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Monday, 24 November 2014

La Haine – Original Soundtrack

Proof if ever it were needed that soundtracks rarely work outside of the context of their film. La Haine is no different, with the music during the film one of the stars, but sadly the CD is sparsely populated, stylistically disjointed and padded out with music from ‘Metisse’; a film I’ve never seen. I can’t even remember most of these songs featuring and the most memorable and best track has been omitted.

The genres covered are old disco, a bit of reggae, some hip-hop and plenty of sub-standard funk. I seen to remember lots of decent French hip hop in the film, but there’s limited representation on the disk. The high points however, are as follows;

Bob Marley – Burnin’ and Lootin’
A great song that I heard for the first time in the film. A bit too catchy, but quality social conscience and inspiring lyrically.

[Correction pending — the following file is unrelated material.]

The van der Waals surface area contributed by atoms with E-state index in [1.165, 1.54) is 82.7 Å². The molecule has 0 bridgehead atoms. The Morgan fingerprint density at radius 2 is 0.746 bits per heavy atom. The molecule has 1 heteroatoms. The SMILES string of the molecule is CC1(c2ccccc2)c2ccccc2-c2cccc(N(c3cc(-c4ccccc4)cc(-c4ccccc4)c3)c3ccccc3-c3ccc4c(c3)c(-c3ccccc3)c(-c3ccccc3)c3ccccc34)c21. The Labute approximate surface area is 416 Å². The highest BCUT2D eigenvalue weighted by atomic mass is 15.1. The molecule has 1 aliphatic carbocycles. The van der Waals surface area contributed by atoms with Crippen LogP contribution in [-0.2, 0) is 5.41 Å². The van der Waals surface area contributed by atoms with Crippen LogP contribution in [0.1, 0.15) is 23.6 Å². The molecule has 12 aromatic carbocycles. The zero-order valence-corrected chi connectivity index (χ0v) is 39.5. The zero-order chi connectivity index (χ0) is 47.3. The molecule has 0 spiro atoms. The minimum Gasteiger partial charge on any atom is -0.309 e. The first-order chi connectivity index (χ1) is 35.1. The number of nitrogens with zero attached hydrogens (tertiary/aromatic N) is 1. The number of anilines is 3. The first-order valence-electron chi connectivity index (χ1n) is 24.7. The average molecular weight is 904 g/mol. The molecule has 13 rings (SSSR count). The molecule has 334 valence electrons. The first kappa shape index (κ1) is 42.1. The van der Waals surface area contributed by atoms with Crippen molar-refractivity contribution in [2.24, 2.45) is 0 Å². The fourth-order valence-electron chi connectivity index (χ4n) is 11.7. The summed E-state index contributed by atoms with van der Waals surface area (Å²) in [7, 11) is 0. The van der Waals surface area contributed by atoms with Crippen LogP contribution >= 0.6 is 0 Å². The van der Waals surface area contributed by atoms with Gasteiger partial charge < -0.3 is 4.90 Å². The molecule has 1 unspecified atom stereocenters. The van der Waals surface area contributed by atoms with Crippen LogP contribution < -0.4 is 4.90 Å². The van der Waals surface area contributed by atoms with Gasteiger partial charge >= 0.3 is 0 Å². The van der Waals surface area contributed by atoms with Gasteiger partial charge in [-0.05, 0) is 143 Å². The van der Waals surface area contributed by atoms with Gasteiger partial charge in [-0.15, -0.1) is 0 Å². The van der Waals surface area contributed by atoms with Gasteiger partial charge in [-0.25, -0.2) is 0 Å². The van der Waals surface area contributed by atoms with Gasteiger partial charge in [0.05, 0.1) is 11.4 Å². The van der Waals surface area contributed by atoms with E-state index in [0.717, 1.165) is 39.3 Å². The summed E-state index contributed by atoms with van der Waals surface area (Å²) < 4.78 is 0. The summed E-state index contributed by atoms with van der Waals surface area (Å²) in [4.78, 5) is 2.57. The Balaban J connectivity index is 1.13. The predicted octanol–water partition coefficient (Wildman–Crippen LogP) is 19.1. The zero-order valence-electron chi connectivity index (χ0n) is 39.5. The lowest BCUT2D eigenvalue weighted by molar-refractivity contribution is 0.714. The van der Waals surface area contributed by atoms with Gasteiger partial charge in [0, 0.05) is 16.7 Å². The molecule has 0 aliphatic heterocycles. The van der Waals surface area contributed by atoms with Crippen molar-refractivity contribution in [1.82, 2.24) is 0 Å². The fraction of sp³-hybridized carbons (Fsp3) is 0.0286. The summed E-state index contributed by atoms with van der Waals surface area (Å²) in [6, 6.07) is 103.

The Gap Band – Outstanding
Quality old disco/soul track complete with vinyl crackle. Maybe I forgive them for ‘Oops Upside your Head’. (Having seen the picture of them I definitely do and also want to join the band!)

Is this actually them? I have my doubts looking at image on the track.

Sadly these guys look more likely. I'll let you decide.

Timide et Sans Complexe – Putain de Planete
Quality French hip-hop but from the Metisse soundtrack selection. Maybe I’ll give it a watch.

So a disappointing experience all round. Possibly better suited to hardcore funkmeisters than Into the Valley readers.

Sunday, 16 November 2014

Rough Trade – Counter Culture 12

If 2009 was a vintage year for the Counter Culture series then 2012’s installment is headed straight for the bargain bins. Having said that the series always throws up some choice offerings and this year is no different, however the nuggets of goodness are decidedly thin on the ground. Here’s your edited highlights…

The Chromatics – Into the Black